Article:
The trials take place amid 2,128 active cases of coronavirus in Australia and as the death toll rises to 116 people nationally

UNIVERSITY OF PIONEERS ‘MOLECULAR CLAMP’ TECHNOLOGY OF QUEENSLAND FIGHT AGAINST COVID-19

The university received a request from the Coalition for Epidemic Preparedness Innovations to use its newly-patented DNA-based molecular clamp technology to accelerate the vaccine after the virus hit the coasts of Australia in January.

A team of 20 researchers has prepared for a ‘rapid response’ in the past 15 months.

The technology uses the DNA sequence of the coronavirus released by China to produce a protein that is the same as that on the surface of the actual virus.

That protein will be the essence of the vaccine, capable of generating immune system responses that protect people.

The vaccine was developed using molecular clamp technology that locks the 'spike' protein in a shape

The vaccine was developed using molecular clamp technology that locks the 'spike' protein in a shape

The vaccine was developed using molecular clamp technology that locks the ‘spike’ protein in a shape

Prime Minister Annastacia Palaszczuk, Queensland, said the vaccine could deliver “millions, if not billions” of dollars to Australia.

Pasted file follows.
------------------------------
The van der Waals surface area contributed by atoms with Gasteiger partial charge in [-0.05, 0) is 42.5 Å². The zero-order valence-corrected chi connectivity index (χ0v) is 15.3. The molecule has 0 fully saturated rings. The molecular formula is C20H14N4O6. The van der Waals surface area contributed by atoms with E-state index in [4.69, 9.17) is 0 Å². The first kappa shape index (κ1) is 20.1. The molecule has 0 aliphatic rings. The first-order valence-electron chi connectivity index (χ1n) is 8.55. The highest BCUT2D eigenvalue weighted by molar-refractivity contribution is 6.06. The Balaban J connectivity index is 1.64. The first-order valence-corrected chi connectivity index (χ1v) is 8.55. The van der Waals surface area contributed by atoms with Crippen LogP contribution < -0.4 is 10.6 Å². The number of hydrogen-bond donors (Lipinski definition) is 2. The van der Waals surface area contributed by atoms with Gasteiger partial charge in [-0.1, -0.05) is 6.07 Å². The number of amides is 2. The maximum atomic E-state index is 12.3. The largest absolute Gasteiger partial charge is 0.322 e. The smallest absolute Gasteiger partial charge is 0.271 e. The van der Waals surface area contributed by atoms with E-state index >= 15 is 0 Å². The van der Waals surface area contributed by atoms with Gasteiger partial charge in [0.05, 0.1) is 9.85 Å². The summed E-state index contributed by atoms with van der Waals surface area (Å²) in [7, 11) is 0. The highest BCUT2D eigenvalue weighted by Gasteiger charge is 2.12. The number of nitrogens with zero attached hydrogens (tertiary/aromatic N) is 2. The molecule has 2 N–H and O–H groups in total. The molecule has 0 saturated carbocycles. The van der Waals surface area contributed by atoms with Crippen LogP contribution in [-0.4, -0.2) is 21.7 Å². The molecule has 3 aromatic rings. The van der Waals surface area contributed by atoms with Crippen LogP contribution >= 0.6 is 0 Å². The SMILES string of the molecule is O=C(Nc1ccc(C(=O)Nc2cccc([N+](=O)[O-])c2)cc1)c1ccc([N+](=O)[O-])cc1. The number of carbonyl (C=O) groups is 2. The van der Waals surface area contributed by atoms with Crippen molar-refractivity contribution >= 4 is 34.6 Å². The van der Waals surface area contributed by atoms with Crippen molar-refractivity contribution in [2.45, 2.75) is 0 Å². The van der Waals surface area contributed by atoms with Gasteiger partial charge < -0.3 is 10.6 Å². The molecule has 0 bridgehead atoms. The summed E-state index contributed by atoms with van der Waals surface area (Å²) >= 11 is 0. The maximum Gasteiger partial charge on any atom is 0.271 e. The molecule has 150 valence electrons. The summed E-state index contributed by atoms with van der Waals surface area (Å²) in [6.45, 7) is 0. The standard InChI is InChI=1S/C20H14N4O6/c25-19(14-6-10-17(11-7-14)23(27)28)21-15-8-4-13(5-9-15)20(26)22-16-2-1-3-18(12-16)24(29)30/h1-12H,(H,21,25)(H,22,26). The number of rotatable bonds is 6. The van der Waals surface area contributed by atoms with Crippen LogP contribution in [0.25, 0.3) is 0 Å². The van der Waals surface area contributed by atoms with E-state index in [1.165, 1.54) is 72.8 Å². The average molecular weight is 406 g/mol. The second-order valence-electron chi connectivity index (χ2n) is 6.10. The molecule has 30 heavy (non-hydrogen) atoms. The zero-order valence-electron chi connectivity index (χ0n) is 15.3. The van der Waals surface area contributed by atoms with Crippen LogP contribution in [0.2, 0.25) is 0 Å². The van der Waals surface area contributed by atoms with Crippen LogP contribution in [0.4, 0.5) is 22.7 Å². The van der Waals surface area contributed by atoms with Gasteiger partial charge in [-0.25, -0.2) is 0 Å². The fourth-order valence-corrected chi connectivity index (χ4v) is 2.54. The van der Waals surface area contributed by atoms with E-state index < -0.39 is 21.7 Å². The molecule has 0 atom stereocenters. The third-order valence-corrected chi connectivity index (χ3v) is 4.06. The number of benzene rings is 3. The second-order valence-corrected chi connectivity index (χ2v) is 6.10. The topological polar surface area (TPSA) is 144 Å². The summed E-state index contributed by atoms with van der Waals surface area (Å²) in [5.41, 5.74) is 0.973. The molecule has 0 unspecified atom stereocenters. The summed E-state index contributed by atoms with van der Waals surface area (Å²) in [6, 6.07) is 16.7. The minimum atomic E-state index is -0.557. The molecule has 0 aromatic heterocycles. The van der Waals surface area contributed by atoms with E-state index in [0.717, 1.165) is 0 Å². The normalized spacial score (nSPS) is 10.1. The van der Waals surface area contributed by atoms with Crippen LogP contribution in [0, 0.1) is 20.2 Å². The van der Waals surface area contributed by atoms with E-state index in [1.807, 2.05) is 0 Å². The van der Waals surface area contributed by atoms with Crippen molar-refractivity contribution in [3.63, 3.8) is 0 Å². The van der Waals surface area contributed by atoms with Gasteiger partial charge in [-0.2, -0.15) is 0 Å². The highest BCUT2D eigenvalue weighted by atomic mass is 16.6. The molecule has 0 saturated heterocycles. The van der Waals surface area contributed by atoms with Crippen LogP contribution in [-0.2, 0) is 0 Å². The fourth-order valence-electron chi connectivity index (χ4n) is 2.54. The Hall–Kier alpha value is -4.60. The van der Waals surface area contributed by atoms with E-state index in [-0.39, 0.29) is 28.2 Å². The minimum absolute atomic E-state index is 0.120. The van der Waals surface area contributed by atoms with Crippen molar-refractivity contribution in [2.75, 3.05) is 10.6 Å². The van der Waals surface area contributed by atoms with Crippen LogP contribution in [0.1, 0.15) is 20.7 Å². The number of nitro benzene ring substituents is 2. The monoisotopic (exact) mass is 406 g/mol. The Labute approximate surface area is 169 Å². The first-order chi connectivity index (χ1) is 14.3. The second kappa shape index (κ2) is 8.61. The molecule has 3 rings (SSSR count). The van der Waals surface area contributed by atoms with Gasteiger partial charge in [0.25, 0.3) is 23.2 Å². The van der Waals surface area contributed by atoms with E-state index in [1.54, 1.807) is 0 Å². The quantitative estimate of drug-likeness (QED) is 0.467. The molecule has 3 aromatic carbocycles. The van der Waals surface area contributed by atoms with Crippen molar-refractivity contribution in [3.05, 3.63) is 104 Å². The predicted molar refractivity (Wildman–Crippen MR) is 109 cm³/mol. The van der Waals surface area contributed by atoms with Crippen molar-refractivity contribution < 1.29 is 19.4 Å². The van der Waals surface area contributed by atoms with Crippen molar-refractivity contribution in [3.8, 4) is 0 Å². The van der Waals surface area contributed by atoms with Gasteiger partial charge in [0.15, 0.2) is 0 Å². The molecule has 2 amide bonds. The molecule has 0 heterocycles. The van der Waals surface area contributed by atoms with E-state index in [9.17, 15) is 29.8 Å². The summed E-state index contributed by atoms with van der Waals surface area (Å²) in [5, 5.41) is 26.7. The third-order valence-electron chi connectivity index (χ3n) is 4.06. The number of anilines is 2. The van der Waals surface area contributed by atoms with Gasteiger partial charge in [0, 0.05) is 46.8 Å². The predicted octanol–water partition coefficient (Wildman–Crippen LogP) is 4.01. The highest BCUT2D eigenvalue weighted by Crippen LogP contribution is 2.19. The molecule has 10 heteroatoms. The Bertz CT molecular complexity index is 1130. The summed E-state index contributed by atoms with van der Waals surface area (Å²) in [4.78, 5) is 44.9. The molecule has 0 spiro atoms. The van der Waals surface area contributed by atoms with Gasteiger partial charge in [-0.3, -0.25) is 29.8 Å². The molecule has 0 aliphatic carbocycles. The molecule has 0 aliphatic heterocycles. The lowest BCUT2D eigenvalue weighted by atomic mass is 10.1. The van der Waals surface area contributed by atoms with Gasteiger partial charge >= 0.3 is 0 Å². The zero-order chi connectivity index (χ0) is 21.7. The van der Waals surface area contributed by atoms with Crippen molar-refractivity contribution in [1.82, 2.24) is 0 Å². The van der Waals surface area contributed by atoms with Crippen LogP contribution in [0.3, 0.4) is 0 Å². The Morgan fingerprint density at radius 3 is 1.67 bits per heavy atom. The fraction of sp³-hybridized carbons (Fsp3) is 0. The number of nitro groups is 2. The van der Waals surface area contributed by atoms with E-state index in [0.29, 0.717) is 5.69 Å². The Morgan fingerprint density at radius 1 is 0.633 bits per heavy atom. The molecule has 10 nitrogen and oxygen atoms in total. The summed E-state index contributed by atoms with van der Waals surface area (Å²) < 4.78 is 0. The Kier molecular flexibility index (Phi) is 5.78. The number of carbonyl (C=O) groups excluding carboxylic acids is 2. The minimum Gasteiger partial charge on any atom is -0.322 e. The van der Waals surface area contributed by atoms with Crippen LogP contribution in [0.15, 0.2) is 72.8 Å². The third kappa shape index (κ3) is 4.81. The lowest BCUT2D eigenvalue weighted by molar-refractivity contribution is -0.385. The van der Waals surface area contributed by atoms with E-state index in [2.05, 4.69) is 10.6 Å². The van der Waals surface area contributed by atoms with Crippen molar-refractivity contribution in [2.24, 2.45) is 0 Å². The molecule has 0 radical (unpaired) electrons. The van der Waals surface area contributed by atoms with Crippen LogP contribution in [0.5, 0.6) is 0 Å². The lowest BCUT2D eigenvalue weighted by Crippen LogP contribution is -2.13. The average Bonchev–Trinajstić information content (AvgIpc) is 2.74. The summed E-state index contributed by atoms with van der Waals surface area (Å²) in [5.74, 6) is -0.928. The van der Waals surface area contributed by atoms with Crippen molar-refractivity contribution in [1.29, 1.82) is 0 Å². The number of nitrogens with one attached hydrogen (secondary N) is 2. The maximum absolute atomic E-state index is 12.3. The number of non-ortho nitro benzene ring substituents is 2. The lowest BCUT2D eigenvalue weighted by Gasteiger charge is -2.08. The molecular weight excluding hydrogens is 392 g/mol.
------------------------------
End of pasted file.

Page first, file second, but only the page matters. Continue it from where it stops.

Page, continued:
Researchers in Adelaide have also used a synthetic coronavirus peak in their vaccine.

Instead of using a molecular clamp, the researchers decided to use ‘inulin’ that comes from the Belgian endive plant.

Vaxine research director, Professor Nikolai Petrovsky, said that inulin purified from the plant turns into a white powder that resembles sugar.

“By making inulin in these special microscopic particles, they can activate the immune system and act as a turbocharger to make it more responsive to vaccines, giving them stronger protection,” said Professor Petrovsky.

He said this vaccine may not have side effects in the past like other vaccines.

“Using synthetic proteins with our plant-based inulin adjuvant to elicit strong protective immune responses to pandemic viruses is something we’ve done many times in animal and human trials over the past 15 years, so we know it works.

Drug company CSL will produce 'hundreds of millions' doses of the drug from the University of Queensland by 2021 if it gets approval from authorities

Drug company CSL will produce 'hundreds of millions' doses of the drug from the University of Queensland by 2021 if it gets approval from authorities

Drug company CSL will produce ‘hundreds of millions’ doses of the drug from the University of Queensland by 2021 if it gets approval from authorities

While the world is waiting for an effective vaccine, the American miracle drug Remdesivir has been given the green light to become the first approved treatment for COVID-19 in Australia.

The drug – the only major treatment worldwide to receive approval for the new coronavirus since the onset of the pandemic – has received preliminary approval for use in hospitalized patients with severe cases of fatal respiratory disease.

The Therapeutic Goods Administration said that Remdesivir would reduce the burden on the Australian health care system and help hospital patients recover faster.

“Remdesivir provides an opportunity to reduce pressure on the Australian health care system,” the national therapeutic goods regulator said in a statement.